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Pinellas board members discuss hiring an internal auditor



LARGO -- Pinellas County school board members are researching whether to hire an internal auditor to keep watch over how effectively and efficiently the district is operating -- and they plan to get stakeholder input in the process.

Robin Wikle, Carol Cook and Linda Lerner met together Tuesday to talk about the potential scope of the position, should they create one here.

They agreed to each talk to a couple of other school districts where internal auditors are already in use to find out how their auditors work, what they are paid, who they report to and, most importantly, whether the district has actually realized a cost savings by having someone in that role scouring for efficiency.

"Hopefully, " Cook said, "they have seen savings that far surpass the salary of the auditor. If that's not the trend that we're seeing, we may be on the wrong track."

 Wikle will talk to folks in Orange County. Cook will interview leaders in Brevard and Escambia counties. And Lerner will speak with those in Lee and Palm Beach counties.

A few areas a Pinellas school district internal auditor might look into, according to the board members' discussion:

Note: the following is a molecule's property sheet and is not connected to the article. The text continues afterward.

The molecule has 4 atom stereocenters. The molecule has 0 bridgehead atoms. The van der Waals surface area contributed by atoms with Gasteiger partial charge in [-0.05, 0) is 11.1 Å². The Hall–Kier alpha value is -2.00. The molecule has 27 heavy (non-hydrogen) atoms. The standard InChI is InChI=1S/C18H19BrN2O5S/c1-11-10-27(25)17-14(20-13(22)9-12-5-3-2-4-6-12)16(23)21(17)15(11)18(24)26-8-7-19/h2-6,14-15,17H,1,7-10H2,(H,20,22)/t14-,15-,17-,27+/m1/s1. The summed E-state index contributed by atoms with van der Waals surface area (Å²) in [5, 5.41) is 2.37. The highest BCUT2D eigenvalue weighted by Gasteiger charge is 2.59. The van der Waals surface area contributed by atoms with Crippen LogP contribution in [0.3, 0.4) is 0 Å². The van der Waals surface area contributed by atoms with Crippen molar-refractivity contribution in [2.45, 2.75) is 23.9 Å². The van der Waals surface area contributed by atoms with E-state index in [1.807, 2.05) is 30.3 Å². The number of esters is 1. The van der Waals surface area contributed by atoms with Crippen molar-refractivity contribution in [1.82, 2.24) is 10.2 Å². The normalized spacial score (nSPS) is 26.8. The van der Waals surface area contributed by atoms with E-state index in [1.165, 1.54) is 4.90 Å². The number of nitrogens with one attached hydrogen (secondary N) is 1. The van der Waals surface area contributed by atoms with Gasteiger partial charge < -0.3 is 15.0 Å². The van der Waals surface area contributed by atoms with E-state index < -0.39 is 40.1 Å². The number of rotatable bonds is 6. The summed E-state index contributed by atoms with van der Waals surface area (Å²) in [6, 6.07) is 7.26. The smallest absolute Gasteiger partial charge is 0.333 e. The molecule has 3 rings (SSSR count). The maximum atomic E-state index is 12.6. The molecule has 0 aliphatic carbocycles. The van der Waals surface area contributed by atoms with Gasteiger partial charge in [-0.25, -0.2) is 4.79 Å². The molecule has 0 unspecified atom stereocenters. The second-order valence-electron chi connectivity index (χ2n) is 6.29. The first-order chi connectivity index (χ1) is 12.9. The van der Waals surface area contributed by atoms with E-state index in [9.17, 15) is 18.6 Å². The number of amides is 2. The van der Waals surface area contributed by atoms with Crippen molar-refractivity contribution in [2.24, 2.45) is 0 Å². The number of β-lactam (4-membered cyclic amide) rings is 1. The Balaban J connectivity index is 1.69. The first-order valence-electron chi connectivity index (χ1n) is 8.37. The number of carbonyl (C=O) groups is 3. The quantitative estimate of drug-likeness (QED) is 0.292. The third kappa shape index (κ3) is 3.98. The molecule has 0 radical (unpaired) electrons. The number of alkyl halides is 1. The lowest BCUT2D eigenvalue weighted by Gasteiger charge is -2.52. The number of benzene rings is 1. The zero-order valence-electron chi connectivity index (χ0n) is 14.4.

* Is the district administration bloated or effective?

* Are there savings that could be realized in the areas of transportation, payroll and other departments?

* Is outsourcing of maintenance services actually providing a cost savings to the district?

But the board members said they plan to also ask representatives from PTA, SAC, employee unions and the Pinellas Education Foundation for their input on what they feel should be an auditor's priorities.

Before that happens though, the three-member subcommittee will meet again on Aug. 5 to discuss their findings from other counties. Then, they plan to meet with Superintendent Julie Janssen and Chief Financial Officer Fred Matz to update them on their discussion.

As the three board members talked Tuesday morning, it was clear they were aware of the potential strife an internal auditor could bring should, for example, the administration view the person as a threat. At one point, they referenced Hillsborough County, where deteriorating relationships between the county administrator, the county attorney and the county's internal auditor led to a months-long scandal that finally ended with administrator Pat Bean's high-profile firing.

"This is such a critical position that can be so positive and so negative," Lerner said.

[Last modified: Tuesday, July 20, 2010 2:03pm]


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